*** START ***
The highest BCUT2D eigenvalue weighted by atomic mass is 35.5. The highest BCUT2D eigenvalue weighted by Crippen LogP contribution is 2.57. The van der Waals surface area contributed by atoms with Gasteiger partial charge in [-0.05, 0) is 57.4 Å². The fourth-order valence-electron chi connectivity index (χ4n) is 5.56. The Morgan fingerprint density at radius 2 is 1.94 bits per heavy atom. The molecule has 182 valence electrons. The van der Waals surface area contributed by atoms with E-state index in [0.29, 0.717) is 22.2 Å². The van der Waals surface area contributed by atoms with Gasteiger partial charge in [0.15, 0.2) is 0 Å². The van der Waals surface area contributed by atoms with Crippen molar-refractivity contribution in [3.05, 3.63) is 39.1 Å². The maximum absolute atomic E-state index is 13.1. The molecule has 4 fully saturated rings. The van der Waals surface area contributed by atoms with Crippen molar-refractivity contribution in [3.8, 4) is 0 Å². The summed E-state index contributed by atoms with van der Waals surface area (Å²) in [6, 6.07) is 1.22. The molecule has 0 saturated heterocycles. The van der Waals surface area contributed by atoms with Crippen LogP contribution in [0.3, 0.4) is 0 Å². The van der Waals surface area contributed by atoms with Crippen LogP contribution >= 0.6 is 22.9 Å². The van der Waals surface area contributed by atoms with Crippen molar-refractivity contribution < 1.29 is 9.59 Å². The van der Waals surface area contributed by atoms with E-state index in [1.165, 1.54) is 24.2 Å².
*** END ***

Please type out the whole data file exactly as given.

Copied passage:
The highest BCUT2D eigenvalue weighted by atomic mass is 35.5. The highest BCUT2D eigenvalue weighted by Crippen LogP contribution is 2.57. The van der Waals surface area contributed by atoms with Gasteiger partial charge in [-0.05, 0) is 57.4 Å². The fourth-order valence-electron chi connectivity index (χ4n) is 5.56. The Morgan fingerprint density at radius 2 is 1.94 bits per heavy atom. The molecule has 182 valence electrons. The van der Waals surface area contributed by atoms with E-state index in [0.29, 0.717) is 22.2 Å². The van der Waals surface area contributed by atoms with Gasteiger partial charge in [0.15, 0.2) is 0 Å². The van der Waals surface area contributed by atoms with Crippen molar-refractivity contribution in [3.05, 3.63) is 39.1 Å². The maximum absolute atomic E-state index is 13.1. The molecule has 4 fully saturated rings. The van der Waals surface area contributed by atoms with Crippen molar-refractivity contribution in [3.8, 4) is 0 Å². The summed E-state index contributed by atoms with van der Waals surface area (Å²) in [6, 6.07) is 1.22. The molecule has 0 saturated heterocycles. The van der Waals surface area contributed by atoms with Crippen LogP contribution in [0.3, 0.4) is 0 Å². The van der Waals surface area contributed by atoms with Crippen LogP contribution >= 0.6 is 22.9 Å². The van der Waals surface area contributed by atoms with Crippen molar-refractivity contribution < 1.29 is 9.59 Å². The van der Waals surface area contributed by atoms with E-state index in [1.165, 1.54) is 24.2 Å².